If someone else plants an AirTag on your person, it does not appear in your phone. You can’t track it, because it is already paired with someone else’s phone.

But your phone will be periodically reporting its location to Apple. The Apple server will figure out that that tag’s location is moving in sync with your phone and will send you an alert. But (as far as I know), you can’t tell your phone to show you its location. You will need to be alert to listen for its periodic audio alerts (which is generates at random times after it has been separated from its owner for more than 8 hours) in order to find it.

Needless to say, this is far from a perfect solution.

Exactly. Just has to be around you. The iOS/iPadOS system software recognizes that it has been relaying the same Bluetooth ID as you have moved from place to place. Apple particularly notes that you have to arrive at certain location you commonly go to, like your home or work, for the alert to appear on your device.

Because AirTag and all Find My items and Apple devices that use the Find My network change their Bluetooth identifier at intervals, this only works over relatively short periods of time where the same ID is recognized.

So it combines:

  • Proximity: within Bluetooth range
  • Persistence: traveling with you over time
  • Important location: not just traveling on a bus or train or among classes at a school, but at your home (as set in your contacts) or other significant location. You can see which locations your iPhone or iPad thinks are significant at Settings > Privacy > Location Services > System Services > Significant Locations. It also gets triggered at the end of the day.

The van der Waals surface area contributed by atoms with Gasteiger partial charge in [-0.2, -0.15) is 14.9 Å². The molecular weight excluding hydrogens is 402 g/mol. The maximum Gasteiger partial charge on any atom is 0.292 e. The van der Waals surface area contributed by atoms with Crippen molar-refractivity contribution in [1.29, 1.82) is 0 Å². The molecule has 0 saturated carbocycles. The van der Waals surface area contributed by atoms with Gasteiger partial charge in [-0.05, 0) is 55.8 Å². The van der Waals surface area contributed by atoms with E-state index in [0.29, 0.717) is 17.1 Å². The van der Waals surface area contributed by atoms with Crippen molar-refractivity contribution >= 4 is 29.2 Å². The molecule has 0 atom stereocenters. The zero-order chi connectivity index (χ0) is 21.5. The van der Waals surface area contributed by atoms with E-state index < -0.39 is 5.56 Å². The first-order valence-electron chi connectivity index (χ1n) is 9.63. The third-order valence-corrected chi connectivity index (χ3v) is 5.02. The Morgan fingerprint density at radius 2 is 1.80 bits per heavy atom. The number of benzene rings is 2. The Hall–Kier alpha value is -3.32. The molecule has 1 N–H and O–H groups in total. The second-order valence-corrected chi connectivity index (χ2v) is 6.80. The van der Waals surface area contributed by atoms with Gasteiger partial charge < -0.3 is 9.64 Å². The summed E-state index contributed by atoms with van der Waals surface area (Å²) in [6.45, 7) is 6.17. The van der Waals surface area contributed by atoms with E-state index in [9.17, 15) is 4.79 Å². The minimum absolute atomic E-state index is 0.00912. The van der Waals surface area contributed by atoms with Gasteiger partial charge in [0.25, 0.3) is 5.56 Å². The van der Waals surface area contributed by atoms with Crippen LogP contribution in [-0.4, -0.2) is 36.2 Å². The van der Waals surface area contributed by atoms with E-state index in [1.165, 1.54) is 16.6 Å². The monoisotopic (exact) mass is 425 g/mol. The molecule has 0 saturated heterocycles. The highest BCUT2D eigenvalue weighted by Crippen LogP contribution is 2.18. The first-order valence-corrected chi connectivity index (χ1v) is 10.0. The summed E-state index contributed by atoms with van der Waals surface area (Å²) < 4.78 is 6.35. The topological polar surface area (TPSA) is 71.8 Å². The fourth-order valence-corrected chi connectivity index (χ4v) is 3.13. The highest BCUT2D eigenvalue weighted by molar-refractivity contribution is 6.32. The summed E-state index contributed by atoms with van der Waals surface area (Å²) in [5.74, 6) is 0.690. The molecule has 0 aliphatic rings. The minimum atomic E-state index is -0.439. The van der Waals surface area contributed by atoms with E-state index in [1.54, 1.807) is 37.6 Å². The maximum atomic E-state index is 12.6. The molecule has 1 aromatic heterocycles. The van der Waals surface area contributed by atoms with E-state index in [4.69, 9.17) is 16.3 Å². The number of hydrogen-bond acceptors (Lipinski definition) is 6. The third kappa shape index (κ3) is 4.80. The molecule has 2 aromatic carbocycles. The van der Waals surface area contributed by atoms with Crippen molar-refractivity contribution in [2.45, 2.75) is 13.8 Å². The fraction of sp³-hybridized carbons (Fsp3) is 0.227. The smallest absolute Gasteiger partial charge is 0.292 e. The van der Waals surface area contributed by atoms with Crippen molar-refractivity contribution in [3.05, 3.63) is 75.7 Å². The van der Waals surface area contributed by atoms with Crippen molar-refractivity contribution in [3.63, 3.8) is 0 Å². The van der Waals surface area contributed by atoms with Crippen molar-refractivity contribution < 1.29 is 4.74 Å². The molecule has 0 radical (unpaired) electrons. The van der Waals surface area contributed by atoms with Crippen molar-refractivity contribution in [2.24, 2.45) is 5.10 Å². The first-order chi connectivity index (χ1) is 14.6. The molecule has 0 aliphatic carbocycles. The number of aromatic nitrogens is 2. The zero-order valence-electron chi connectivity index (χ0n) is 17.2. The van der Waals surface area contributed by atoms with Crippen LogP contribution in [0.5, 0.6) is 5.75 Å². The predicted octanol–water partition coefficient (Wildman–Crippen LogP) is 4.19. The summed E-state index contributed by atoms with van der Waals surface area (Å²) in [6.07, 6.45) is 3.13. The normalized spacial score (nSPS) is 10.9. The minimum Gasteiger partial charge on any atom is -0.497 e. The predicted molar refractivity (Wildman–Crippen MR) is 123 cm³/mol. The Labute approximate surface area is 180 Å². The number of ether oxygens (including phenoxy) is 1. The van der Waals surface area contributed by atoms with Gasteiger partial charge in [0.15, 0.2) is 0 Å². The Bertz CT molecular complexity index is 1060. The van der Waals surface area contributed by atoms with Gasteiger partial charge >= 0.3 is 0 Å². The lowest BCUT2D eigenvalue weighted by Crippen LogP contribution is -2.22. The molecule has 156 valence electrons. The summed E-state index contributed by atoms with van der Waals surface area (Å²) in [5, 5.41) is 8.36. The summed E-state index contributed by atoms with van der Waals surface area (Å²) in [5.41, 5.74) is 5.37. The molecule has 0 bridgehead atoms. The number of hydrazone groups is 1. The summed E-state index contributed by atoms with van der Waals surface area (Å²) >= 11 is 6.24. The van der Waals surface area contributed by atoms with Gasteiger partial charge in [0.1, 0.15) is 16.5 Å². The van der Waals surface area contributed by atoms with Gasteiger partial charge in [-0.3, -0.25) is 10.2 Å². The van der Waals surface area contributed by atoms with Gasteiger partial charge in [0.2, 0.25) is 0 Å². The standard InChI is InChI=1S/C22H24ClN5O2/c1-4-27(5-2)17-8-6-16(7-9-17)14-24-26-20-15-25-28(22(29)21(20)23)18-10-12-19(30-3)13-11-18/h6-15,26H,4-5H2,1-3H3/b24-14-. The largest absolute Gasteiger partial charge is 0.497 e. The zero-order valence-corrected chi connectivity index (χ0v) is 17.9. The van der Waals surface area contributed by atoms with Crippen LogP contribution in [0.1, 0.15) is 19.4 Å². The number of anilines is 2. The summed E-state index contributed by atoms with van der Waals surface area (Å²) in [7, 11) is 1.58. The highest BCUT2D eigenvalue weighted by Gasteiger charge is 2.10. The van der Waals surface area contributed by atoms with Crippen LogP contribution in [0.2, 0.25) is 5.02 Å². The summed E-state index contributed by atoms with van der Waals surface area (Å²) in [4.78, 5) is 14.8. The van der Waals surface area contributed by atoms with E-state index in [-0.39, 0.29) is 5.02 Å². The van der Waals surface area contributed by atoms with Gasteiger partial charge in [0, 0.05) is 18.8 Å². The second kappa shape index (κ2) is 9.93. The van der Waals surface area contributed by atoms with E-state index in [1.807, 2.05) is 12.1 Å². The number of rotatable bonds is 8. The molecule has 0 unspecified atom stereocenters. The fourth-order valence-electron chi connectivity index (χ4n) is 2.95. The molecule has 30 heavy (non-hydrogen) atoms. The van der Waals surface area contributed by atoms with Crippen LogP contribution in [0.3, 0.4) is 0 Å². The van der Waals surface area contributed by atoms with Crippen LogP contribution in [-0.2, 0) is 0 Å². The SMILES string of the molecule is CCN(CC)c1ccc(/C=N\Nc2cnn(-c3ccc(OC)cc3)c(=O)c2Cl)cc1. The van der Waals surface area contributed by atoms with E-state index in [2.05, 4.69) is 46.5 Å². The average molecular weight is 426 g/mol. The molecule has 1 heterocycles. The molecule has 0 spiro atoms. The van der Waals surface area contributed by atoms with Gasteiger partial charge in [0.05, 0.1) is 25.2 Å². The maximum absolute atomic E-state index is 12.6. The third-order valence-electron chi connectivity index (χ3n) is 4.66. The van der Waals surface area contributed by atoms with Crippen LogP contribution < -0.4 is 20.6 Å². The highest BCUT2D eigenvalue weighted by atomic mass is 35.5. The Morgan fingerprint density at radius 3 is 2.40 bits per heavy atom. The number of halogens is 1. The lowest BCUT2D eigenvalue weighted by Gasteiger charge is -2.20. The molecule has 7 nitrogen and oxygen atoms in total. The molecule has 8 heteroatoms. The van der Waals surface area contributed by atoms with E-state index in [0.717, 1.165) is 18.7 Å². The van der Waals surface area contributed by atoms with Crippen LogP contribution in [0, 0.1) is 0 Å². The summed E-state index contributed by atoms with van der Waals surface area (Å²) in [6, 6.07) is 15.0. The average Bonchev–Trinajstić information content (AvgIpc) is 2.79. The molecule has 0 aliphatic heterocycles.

David, that’s correct in part: a Find My network device separated from its owner from between 8 and 24 hours (a randomly period, not just 8 or more hours) will make a sound.

However, if you get a “traveling with you” notice on an iPhone or iPad, you can trigger a sound on the Find My device by tapping a button on your iPhone or iPad. This is sent via Bluetooth. This allows you to pinpoint it aurally. (Though doesn’t help people who have hearing impairment.)

As noted in the article:

  • People with an Android phone can track Find My items near them.
  • People with an iPhone or iPad will receive a notification for items traveling with them (based on the above location or end of day) and can play a sound (or tap to ignore).
  • People without any device can hear a separated Find My item go off between 8 and 24 hours after it is separated from its paired device.
1 Like